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33-year-old Marezmer Marquez lives with her husband and three children, including one-year-old Marco. When Typhoon Bopha hit in December 2012, their home was severely damaged in Compostela Valley. To protect her children, Marezmer placed her baby in the washing machine and her nine-year-old girl in the refrigerator, knowing that the storm had cut the power hours before. As a vulnerable mother with a three-month-old child, she was chosen as one of the first beneficiaries by the ShelterBox Response Team (SRT) that first met her last year. She received her tent on 24 December.
Nine months on, a ShelterBox Monitoring and Evaluation (M & E) team returned in August.
‘The point of our trip is to collate information to improve ShelterBox’s overall response by speaking to beneficiaries and collecting their feedback, interviewing in-country partners and assessing the conditions of the tents in the flood-hit area,’ said ShelterBox Operations M & E Coordinator Dr. Alison Ashlin.
‘We were delighted to meet Marezmer and Marco to talk to them about their experience of living in a ShelterBox tent.’
Before the typhoon struck Marezmer was a bookkeeper and Marco a public servant. As the office in which they worked was destroyed they have now both lost their livelihoods, leaving the family with no means to rebuild their home. The family still remain in their tent.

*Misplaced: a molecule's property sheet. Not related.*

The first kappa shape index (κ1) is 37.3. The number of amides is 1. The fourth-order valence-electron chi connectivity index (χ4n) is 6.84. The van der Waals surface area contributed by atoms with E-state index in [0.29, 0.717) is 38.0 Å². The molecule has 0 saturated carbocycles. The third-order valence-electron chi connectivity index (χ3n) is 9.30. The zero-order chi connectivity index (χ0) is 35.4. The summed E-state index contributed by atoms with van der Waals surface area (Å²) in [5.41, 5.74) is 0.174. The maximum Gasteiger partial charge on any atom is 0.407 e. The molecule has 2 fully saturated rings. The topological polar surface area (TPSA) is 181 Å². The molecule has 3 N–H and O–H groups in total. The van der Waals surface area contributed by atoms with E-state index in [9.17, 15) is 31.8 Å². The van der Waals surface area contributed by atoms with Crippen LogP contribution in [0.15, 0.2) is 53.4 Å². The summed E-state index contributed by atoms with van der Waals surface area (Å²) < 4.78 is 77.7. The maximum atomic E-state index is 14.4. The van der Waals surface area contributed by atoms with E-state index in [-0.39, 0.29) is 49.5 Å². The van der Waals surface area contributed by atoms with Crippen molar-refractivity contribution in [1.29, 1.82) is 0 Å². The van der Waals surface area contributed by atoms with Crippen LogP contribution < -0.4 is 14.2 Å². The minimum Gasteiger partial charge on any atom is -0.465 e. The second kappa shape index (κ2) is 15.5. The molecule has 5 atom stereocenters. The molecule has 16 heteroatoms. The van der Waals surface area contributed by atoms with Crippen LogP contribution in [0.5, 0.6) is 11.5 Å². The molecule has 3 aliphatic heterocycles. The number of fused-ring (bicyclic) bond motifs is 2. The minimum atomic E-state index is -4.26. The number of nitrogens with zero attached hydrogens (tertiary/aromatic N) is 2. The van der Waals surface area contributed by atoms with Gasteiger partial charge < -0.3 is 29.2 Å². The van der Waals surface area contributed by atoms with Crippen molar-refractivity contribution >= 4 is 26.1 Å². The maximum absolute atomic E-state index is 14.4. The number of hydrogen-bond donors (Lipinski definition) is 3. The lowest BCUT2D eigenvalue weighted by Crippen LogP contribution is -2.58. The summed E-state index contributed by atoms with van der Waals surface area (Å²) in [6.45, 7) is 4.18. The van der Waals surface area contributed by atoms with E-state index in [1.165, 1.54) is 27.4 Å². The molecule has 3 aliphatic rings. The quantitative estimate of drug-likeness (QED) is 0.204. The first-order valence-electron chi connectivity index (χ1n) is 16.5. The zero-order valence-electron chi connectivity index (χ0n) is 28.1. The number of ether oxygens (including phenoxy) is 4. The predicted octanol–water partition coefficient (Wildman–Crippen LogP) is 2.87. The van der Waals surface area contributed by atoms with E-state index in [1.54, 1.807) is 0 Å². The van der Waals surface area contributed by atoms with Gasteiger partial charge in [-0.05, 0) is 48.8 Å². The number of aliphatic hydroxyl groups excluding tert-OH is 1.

‘It was another emotional experience for me speaking to Marezmer, learning what she and her family had been through, and the challenges they still face for the future,’ said Maribeth Lloyds, ShelterBox Corporate Fundraising Manager who interviewed the family.
‘It’s incredibly touching to meet such a resilient family and it makes me realise just how important it is to continue our fundraising efforts so that we can continue to help families like this.’
Next to Marezmer lives 56-year-old Virginata with her husband, two sons and daughter-in-law. Virginata has planted flowers all around her ShelterBox tent and she said, after the typhoon, they were forced to sleep in a concrete water tank next to their damage home.
‘It’s hard to imagine five people sleeping in such cramped conditions,’ added Maribeth.
Through discussions with partner agencies, the M & E team learnt that families living in in tents in Compostela Valley region are a priority for resettlement into more permanent shelter solutions. Until then, they are thankful for their tents.